Sarah Selzer, Math Teacher

Caroline Bernstein, Arts Editor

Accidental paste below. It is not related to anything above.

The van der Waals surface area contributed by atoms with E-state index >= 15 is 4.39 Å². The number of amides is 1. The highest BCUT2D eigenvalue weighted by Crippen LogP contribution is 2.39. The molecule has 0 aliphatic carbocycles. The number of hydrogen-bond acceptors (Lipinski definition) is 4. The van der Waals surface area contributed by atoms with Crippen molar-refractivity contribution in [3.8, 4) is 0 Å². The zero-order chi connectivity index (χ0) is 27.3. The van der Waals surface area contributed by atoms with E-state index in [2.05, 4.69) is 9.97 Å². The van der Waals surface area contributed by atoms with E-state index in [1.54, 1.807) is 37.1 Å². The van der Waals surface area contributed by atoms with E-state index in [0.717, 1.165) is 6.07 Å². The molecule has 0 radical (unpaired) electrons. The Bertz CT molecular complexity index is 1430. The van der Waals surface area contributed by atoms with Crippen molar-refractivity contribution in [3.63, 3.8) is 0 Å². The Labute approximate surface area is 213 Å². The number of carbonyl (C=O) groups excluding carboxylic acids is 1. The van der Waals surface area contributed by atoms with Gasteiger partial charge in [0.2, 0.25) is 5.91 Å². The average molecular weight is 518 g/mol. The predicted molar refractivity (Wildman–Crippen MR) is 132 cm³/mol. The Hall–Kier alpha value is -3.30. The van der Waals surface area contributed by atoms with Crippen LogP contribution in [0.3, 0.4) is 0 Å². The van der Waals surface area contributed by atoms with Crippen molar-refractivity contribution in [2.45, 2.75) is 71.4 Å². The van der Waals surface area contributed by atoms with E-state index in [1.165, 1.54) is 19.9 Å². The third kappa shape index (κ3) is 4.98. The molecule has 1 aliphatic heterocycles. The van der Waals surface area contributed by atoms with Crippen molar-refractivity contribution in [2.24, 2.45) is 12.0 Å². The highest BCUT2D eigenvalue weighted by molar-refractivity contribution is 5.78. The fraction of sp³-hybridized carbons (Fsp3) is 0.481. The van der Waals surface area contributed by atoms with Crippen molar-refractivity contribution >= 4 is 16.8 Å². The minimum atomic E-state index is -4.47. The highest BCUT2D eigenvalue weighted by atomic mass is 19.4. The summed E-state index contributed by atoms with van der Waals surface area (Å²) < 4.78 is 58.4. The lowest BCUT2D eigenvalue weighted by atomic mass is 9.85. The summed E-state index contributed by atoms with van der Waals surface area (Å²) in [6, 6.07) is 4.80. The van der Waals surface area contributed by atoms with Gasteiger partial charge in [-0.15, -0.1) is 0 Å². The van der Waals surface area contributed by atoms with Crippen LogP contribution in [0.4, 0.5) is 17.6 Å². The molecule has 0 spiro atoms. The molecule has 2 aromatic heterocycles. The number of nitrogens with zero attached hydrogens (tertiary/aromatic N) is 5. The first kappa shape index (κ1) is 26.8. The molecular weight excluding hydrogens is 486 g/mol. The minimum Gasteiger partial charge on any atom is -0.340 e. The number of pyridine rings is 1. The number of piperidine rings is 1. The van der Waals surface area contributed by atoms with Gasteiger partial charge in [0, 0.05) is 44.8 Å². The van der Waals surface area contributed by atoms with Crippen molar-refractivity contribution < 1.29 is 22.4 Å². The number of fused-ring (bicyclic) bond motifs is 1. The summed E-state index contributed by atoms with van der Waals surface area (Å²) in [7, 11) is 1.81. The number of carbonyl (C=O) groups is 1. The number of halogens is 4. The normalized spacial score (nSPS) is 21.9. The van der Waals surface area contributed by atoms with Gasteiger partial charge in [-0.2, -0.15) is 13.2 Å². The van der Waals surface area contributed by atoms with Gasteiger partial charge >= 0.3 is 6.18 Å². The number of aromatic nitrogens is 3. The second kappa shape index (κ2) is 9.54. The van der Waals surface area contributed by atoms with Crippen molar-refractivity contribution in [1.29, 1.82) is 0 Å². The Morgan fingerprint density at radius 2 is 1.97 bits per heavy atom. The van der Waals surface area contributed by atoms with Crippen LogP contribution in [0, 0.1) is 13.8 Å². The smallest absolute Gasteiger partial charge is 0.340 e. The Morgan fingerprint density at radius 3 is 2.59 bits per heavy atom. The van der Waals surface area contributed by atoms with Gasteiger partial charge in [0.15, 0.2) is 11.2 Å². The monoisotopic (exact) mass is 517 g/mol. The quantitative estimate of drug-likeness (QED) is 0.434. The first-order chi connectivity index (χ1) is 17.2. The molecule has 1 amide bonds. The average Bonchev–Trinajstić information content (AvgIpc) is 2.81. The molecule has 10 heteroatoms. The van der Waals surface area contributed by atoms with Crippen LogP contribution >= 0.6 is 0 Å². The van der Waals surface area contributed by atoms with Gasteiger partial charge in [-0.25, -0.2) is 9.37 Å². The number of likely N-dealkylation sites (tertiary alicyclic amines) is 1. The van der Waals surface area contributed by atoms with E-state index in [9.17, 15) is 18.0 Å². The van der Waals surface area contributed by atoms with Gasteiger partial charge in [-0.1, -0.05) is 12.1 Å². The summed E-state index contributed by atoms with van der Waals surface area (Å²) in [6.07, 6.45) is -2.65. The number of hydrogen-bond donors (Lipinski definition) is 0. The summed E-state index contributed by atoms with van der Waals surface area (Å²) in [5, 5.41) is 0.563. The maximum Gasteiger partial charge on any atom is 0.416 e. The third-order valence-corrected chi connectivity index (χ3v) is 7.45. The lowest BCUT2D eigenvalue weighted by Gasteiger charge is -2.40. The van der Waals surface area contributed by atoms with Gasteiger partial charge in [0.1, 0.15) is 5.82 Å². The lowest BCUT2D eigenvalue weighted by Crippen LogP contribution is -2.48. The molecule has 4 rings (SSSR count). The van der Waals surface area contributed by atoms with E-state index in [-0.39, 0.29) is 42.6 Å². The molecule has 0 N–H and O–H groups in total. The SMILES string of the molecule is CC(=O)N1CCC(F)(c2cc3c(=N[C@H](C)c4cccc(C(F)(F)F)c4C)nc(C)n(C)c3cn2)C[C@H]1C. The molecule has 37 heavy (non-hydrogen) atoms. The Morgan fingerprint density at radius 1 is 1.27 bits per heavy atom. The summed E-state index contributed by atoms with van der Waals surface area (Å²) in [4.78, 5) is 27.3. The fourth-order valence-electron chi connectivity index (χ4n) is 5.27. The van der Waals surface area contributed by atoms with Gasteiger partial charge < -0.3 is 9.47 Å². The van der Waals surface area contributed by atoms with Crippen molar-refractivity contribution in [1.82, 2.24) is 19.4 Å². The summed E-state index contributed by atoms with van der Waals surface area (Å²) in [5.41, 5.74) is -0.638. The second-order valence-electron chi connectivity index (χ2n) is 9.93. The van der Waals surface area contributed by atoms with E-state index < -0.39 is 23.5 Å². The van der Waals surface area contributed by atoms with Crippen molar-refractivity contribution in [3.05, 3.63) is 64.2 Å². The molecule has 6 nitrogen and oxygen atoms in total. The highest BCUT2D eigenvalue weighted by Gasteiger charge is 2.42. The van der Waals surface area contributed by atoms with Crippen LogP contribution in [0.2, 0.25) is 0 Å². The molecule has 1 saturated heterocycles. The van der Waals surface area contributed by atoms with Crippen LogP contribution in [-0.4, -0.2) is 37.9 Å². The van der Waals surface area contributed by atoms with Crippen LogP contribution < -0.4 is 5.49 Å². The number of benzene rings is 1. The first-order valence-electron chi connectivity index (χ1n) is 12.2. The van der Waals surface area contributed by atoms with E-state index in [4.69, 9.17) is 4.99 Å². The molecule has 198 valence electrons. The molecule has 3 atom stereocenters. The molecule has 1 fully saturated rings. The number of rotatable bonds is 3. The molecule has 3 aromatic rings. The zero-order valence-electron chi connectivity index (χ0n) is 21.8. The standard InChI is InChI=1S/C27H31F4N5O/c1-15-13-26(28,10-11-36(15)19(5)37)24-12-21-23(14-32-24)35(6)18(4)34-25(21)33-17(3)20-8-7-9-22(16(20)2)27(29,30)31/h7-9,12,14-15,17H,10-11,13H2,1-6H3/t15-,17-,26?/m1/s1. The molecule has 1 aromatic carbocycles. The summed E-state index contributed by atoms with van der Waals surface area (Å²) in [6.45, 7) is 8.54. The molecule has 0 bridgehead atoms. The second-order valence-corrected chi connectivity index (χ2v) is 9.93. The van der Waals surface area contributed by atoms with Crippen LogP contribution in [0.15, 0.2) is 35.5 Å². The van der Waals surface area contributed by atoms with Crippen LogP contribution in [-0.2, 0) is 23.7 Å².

For the past three years, Sarah Selzer has been a friendly face in the Upper School hallways of Princeton Day School. If you pop into the math office, you will likely be able to find her sitting at her desk at the back of the room with a smile, always willing to help. Sadly, Ms. Selzer will be leaving PDS next year to teach at the Cassidy School in Oklahoma City, Oklahoma. When asked about why she chose to teach at PDS, Ms. Selzer replied, “What I immediately saw was a sense of community, and it seemed like a really good place where all the interactions I had with students were great, all the interactions I had with faculty were great, and it seemed like a very warm, supportive place to work.” Community has always been one of the strongest aspects of Princeton Day School, and this is clearly demonstrated by the department system we have here. “I’m really going to miss my department. I love how we all sit in the same room,” explained Ms. Selzer, “I think that one thing that’s really nice about PDS is the community that departments can really build, and I think that as a Math Department, not only do we respect each other as co-workers, but we like each other as people, and I think that really shows when students come into this room— I think they feel that we have a sense of community with the Math Department. And a lot of food,” she said. Although she currently teaches math, her initiation into this field was anything but conventional. Originally an Art History major in college intending to become a professor, she changed her focus to math after she noticed the lack of involvement Art History professors often have with students and the dearth of high school Art History courses across the country. “I was looking at different ways I could get into teaching subjects that are much more common. I have obviously taken a lot of math classes, so what I found was that there was a need for math teachers in the state of Delaware, so I started to work on a program that’s called Alternative Routes for Certification to become certified to teach math in the state of Delaware,” she explained. Eventually, she found her way to PDS, where she has been cultivating a love of math in her students ever since. So how does Ms. Selzer feel about her impending move? “I’m excited about it because I like new experiences. It’s going to be a big change. I have never dealt with tornadoes before. Mr. Rubens seems to give me a daily update of tornado season. It is currently tornado season there,” she laughed. But on a more serious note, she continued, “There is some anxiety because it’s a big move, just like I’m sure as seniors move from high school to college; it’s a big transition of excitement and a little bit of anxiety!” Ms. Selzer’s final parting advice to the students of PDS would be, “Always wear sunscreen, your skin will thank you in twenty years,” something she constantly tells her advisees when approaching the summer season. The Spokesman wishes Ms. Selzer the best of luck in this new chapter of her life, and we thank her for all that she’s done for the PDS community.